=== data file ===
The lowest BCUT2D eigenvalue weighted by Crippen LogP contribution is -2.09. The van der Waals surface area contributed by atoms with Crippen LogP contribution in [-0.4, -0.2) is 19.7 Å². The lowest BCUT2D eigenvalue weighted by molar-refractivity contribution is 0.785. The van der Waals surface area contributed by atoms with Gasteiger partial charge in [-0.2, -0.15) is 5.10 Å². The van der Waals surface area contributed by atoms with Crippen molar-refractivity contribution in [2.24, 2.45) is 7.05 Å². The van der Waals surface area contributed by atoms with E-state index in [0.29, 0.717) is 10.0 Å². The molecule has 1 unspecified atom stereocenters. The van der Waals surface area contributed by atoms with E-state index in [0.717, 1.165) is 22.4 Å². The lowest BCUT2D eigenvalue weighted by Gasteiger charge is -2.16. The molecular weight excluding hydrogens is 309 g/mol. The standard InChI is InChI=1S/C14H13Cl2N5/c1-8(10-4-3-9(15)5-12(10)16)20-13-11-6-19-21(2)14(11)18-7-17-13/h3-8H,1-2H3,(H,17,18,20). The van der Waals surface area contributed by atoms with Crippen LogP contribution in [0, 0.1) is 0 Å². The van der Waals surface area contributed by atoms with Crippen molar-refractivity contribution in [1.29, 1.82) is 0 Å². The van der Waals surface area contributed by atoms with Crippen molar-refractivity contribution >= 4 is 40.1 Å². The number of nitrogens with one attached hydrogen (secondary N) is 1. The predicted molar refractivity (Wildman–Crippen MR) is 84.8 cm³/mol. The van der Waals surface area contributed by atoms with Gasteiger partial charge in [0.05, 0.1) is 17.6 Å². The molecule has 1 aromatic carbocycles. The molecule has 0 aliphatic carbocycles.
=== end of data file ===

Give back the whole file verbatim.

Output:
The lowest BCUT2D eigenvalue weighted by Crippen LogP contribution is -2.09. The van der Waals surface area contributed by atoms with Crippen LogP contribution in [-0.4, -0.2) is 19.7 Å². The lowest BCUT2D eigenvalue weighted by molar-refractivity contribution is 0.785. The van der Waals surface area contributed by atoms with Gasteiger partial charge in [-0.2, -0.15) is 5.10 Å². The van der Waals surface area contributed by atoms with Crippen molar-refractivity contribution in [2.24, 2.45) is 7.05 Å². The van der Waals surface area contributed by atoms with E-state index in [0.29, 0.717) is 10.0 Å². The molecule has 1 unspecified atom stereocenters. The van der Waals surface area contributed by atoms with E-state index in [0.717, 1.165) is 22.4 Å². The lowest BCUT2D eigenvalue weighted by Gasteiger charge is -2.16. The molecular weight excluding hydrogens is 309 g/mol. The standard InChI is InChI=1S/C14H13Cl2N5/c1-8(10-4-3-9(15)5-12(10)16)20-13-11-6-19-21(2)14(11)18-7-17-13/h3-8H,1-2H3,(H,17,18,20). The van der Waals surface area contributed by atoms with Crippen LogP contribution in [0, 0.1) is 0 Å². The van der Waals surface area contributed by atoms with Crippen molar-refractivity contribution in [1.29, 1.82) is 0 Å². The van der Waals surface area contributed by atoms with Crippen molar-refractivity contribution >= 4 is 40.1 Å². The number of nitrogens with one attached hydrogen (secondary N) is 1. The predicted molar refractivity (Wildman–Crippen MR) is 84.8 cm³/mol. The van der Waals surface area contributed by atoms with Gasteiger partial charge in [0.05, 0.1) is 17.6 Å². The molecule has 1 aromatic carbocycles. The molecule has 0 aliphatic carbocycles.